Its easy to build sites for the majority, but building user interfaces that work for visually impaired, deaf, and the less abled, requires consideration and skill.
It’s often perceived that these issues impact a minority, but in reality it’s more significant than you may imagine.
In October 2016, the EU approved directive 2016/2102 which requires websites and mobile apps for public companies to conform to WAG 2.0 level AA. The RNIB has served legal proceedings against a number of companies for non-compliance, so it should be taken seriously. Fortunately there’s some really good tools and references available to help.
Microsoft has created a portal dedicated to inclusive design, their toolkit is available to download here.
it’s essential when building new UI prototypes and designs to ensure that you considering items such as; contrast, spacing, alt text as well as a whole range of accessibility requirements – with good practise WAG AA is achievable.
This can make the process harder, as part of Dev Tools Google made an accessibility extension for Chrome, which allows an audit in the same way we check for asset performance.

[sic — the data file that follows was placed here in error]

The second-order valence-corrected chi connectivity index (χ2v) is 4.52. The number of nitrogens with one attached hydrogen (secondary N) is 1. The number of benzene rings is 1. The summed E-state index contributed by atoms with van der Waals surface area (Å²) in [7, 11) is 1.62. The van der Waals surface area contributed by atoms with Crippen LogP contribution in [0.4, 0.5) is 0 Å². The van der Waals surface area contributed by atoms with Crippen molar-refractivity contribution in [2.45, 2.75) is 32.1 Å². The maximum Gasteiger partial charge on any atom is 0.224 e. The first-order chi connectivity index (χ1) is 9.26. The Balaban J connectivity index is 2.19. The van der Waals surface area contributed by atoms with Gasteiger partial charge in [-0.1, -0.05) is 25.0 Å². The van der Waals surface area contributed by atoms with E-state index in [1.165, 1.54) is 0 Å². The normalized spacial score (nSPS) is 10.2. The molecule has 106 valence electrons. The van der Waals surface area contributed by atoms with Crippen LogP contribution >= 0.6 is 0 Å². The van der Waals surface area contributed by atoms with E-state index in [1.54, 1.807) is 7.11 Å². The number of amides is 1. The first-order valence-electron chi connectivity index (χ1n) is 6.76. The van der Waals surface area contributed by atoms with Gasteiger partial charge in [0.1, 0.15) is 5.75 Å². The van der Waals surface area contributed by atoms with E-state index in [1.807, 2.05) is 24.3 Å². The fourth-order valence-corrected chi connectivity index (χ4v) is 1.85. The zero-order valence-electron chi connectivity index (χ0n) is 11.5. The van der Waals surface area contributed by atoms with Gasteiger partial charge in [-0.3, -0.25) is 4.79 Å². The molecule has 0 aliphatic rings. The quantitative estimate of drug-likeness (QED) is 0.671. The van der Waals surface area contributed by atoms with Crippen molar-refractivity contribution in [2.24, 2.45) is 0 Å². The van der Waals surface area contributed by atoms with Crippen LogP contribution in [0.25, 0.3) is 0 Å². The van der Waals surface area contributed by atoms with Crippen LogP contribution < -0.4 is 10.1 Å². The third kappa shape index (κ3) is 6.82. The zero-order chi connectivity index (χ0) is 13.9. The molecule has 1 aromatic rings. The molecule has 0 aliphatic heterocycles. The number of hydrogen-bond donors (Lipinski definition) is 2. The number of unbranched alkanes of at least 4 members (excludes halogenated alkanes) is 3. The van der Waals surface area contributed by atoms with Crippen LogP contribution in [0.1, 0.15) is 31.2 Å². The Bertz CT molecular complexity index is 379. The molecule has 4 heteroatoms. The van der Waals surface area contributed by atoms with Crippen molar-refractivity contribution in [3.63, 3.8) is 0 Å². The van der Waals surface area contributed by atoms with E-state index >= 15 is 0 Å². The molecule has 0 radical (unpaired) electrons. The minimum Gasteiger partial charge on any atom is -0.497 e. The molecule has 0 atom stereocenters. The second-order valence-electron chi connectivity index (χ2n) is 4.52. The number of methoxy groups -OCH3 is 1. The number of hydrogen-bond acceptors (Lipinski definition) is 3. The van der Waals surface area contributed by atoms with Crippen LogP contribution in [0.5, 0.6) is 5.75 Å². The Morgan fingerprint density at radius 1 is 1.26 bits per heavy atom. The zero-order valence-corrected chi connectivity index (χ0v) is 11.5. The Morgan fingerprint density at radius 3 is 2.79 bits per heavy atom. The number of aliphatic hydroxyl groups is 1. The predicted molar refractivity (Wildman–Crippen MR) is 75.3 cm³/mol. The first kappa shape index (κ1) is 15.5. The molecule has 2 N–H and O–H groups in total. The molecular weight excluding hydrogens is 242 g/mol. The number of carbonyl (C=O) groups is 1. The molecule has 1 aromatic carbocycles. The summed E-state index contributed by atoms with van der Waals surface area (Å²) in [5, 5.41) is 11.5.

Once installed, for any page you can carry out an audit, just open developer tools, click on the audit tab, and run an audit.
There’s a nice summary of the issues on your page.
These tools are only the start, to support deaf users you will require your videos have captions, your images and buttons need to be considered for those who may be colour blind. Your navigation may need to allow easy access to go up the screen to prevent excess scrolling, and so forth.
Accessibility is important, we should all aspire to build inclusive experiences. It shouldn’t be an after thought, it should be part of your design and build strategy.